10. “Evil Dead Rise”
One of the more intense (and loudest) houses, “Evil Dead Rise” is based on the “Evil Dead” sequel released by Warner Bros. and New Line Cinema earlier this year. Even if you didn’t see that movie, chances are you’ll get freaked out by this house. (It might help if you have a cursory understanding of the franchise’s lore.) There are a lot of scare-actors and a lot of gags. My wife hadn’t seen the movie yet and was constantly screaming, which is a very good sign indeed. The house also serves as a great reminder that reading from the Book of the Dead will get you in a ton of trouble.
9. “The Exorcist: Believer”
How about some good, old-fashioned synergy? Universal has a new “Exorcist” film (“The Exorcist: Believer”) opening next month so that means there’s a new “Exorcist” haunted house at Halloween Horror Nights beginning this month. Considering nobody knows anything about the movie, really, aside from some trailers (which play throughout HHN this year), the house is still pretty scary: there are synchronized possessions, tips to ancient rituals and loud sound effects that will make you jump out of your skin. But experiencing the house after you see the movie will probably make for a richer experience.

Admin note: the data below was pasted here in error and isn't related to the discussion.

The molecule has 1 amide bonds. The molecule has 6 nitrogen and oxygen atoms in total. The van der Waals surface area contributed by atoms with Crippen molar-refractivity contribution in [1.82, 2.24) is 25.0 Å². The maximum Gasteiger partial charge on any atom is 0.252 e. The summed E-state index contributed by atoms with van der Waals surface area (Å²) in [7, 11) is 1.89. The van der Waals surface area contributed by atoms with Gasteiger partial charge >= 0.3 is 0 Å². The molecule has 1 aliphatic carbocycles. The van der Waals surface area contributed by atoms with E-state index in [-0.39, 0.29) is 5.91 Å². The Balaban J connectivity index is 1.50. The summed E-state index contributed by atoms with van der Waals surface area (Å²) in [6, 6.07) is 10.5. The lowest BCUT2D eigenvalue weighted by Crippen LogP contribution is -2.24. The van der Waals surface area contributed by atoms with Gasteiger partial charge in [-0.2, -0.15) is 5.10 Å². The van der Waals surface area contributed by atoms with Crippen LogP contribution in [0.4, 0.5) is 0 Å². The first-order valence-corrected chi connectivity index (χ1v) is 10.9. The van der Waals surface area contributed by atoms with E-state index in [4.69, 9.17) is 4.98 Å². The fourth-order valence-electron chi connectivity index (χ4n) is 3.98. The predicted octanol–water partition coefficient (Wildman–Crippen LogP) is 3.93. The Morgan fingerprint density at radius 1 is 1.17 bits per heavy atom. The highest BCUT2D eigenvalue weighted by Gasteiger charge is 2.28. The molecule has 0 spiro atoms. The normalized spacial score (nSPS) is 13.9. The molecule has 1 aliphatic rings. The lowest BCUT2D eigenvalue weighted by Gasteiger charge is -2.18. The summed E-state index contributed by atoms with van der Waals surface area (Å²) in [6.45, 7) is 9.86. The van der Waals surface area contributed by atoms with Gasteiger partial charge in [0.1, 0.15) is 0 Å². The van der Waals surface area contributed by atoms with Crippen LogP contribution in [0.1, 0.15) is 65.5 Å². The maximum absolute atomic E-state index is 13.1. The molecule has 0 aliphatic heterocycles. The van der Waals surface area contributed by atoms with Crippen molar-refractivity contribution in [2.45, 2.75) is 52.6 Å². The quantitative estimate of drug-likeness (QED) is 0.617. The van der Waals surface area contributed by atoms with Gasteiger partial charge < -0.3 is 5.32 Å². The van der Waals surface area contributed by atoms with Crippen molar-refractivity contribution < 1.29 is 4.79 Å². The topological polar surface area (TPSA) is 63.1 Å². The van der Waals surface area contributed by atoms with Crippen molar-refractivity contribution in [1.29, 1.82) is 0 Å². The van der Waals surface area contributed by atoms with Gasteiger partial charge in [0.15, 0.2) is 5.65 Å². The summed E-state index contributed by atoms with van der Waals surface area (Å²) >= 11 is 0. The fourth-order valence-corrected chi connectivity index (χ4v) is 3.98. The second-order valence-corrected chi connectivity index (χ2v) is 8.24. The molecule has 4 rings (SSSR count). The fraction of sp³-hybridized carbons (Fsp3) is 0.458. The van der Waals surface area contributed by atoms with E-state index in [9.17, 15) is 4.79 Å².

8. “Chucky: Ultimate Kill Count”
Chucky has been a staple of Halloween Horror Nights before; there was even a year where he served as the host of the Terror Tram, the fog-filled version of the Backlot Studio Tour. And 10 years ago he had a house dedicated to “The Curse of Chucky,” a direct-to-video sequel. This newest house is at least partially inspired by “Chucky,” the recent series on Syfy, and has a cool, metatextual twist, as Chucky (seen on video screens) is tallying his kill count as you make your way through the house, almost like an affable game show host. The scenes themselves are very cool and fun; some are inspired by the show while others are more like, What if Chucky was really big? And you know, sometimes that’s enough. Anything else would be child’s play.
7. “Universal Monsters: Unmasked”